“Free State of Jones” is the Story Behind an Adventist Family
June 23, 2016: A major Hollywood cinema release this weekend with wide advertising across North America is Free State of Jones starring the noted Academy Award winning actor Matthew McConaughey. It is the story of Newton Knight, a poor, white farmer in Mississippi who led an armed rebellion against the Confederate States of America, the southern coalition that started the American Civil War in an attempt to maintain slavery.
The movie is based on a little-known true story. Knight established a community in which whites and blacks lived together and his relationship with an African American woman named Georgiana resulted in the birth of his daughter Anna Knight who became the founding member of an extensive Adventist family that continues today.
As a young woman in the post Reconstruction south, Anna sought education and Adventists in New England sent her reading material which led to her conversion to the Adventist faith. In 1894 she was accepted at Mount Vernon Academy in Ohio and in 1898 she graduated from Battle Creek College as a missionary nurse. She returned to Jasper County in Mississippi and started a self-supporting school for black children.
In 1901, Anna Knight was sent by the Adventist denomination as a missionary to India. She was the first African American missionary to India of any Christian denomination in America. After her return from overseas mission service, she was assigned by the denomination to city mission work in Atlanta as a nurse, teacher and Bible instructor. She later served in the education department of the Southern Union Conference and helped to develop Oakwood University in Huntsville.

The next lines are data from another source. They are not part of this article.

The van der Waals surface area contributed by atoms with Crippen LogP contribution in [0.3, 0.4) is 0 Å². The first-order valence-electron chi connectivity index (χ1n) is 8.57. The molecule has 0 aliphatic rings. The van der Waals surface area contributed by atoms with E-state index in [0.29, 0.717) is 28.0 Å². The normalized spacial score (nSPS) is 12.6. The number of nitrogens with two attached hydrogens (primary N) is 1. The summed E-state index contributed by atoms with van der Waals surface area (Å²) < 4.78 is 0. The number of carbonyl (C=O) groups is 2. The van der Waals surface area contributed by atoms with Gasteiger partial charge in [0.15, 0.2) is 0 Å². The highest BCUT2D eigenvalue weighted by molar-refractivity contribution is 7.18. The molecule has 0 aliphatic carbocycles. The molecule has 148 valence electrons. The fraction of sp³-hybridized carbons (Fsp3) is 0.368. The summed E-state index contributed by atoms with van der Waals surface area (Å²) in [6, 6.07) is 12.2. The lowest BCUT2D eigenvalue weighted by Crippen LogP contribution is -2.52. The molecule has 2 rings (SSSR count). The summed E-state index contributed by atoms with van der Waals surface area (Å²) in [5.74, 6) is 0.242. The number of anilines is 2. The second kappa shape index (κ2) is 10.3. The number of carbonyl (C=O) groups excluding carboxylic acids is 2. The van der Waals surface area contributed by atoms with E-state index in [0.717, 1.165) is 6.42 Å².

After her retirement she served as president the National Colored Teachers Association, a secular organization. She wrote an autobiography entitled Mississippi Girl.
In many ways the story demonstrates how Adventists were involved in efforts to improve the lot of African Americans in the aftermath of the Civil War and especially as Jim Crow laws established an American Apartheid that lasted until the Civil Rights Movement of the 1960s. In honor of her contribution to education, the building that houses the education department at Oakwood University today is named Anna Knight Hall. The Anna Knight Center for Women’s Leadership opened on campus in March this year.
Descendants of Newton Knight alive today include Dorothy Knight Marsh, Florence Knight Blaylock and Olga Watts Nelson. They had roles as extras in the movie and can be seen seated on the front row of the balcony in the courtroom scene.
The feature photo with this story pictures the living relatives of Anna Knight on March 27, 2016, at the dedication of the Anna Knight Center for Women’s Leadership at Oakwood University in Huntsville, Alabama. Courtesy of Oakwood University News Service. Additional information from the Seventh-day Adventist Encyclopedia.